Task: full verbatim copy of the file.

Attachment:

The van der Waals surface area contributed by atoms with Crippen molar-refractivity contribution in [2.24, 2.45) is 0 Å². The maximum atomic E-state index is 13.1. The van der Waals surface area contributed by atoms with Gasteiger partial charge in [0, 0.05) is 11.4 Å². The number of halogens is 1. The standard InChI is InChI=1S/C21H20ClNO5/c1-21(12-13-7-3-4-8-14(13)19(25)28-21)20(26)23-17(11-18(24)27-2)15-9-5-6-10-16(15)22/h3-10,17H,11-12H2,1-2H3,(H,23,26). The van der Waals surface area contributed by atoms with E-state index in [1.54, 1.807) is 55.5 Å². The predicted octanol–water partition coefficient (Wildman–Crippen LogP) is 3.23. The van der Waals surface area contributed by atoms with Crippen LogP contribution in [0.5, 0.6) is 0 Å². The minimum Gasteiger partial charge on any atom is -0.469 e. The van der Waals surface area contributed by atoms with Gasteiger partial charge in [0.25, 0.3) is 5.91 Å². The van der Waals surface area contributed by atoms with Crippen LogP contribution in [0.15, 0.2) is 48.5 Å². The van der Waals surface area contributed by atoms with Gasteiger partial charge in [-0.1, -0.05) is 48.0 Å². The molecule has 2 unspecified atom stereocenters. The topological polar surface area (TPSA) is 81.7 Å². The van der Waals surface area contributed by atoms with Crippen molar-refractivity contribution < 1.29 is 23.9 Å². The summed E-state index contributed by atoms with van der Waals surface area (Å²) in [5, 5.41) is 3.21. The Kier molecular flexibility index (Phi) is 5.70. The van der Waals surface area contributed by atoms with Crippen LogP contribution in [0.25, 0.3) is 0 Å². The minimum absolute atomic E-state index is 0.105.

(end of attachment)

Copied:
The van der Waals surface area contributed by atoms with Crippen molar-refractivity contribution in [2.24, 2.45) is 0 Å². The maximum atomic E-state index is 13.1. The van der Waals surface area contributed by atoms with Gasteiger partial charge in [0, 0.05) is 11.4 Å². The number of halogens is 1. The standard InChI is InChI=1S/C21H20ClNO5/c1-21(12-13-7-3-4-8-14(13)19(25)28-21)20(26)23-17(11-18(24)27-2)15-9-5-6-10-16(15)22/h3-10,17H,11-12H2,1-2H3,(H,23,26). The van der Waals surface area contributed by atoms with E-state index in [1.54, 1.807) is 55.5 Å². The predicted octanol–water partition coefficient (Wildman–Crippen LogP) is 3.23. The van der Waals surface area contributed by atoms with Crippen LogP contribution in [0.5, 0.6) is 0 Å². The minimum Gasteiger partial charge on any atom is -0.469 e. The van der Waals surface area contributed by atoms with Gasteiger partial charge in [0.25, 0.3) is 5.91 Å². The van der Waals surface area contributed by atoms with Crippen LogP contribution in [0.15, 0.2) is 48.5 Å². The van der Waals surface area contributed by atoms with Gasteiger partial charge in [-0.1, -0.05) is 48.0 Å². The molecule has 2 unspecified atom stereocenters. The topological polar surface area (TPSA) is 81.7 Å². The van der Waals surface area contributed by atoms with Crippen molar-refractivity contribution < 1.29 is 23.9 Å². The summed E-state index contributed by atoms with van der Waals surface area (Å²) in [5, 5.41) is 3.21. The Kier molecular flexibility index (Phi) is 5.70. The van der Waals surface area contributed by atoms with Crippen LogP contribution in [0.25, 0.3) is 0 Å². The minimum absolute atomic E-state index is 0.105.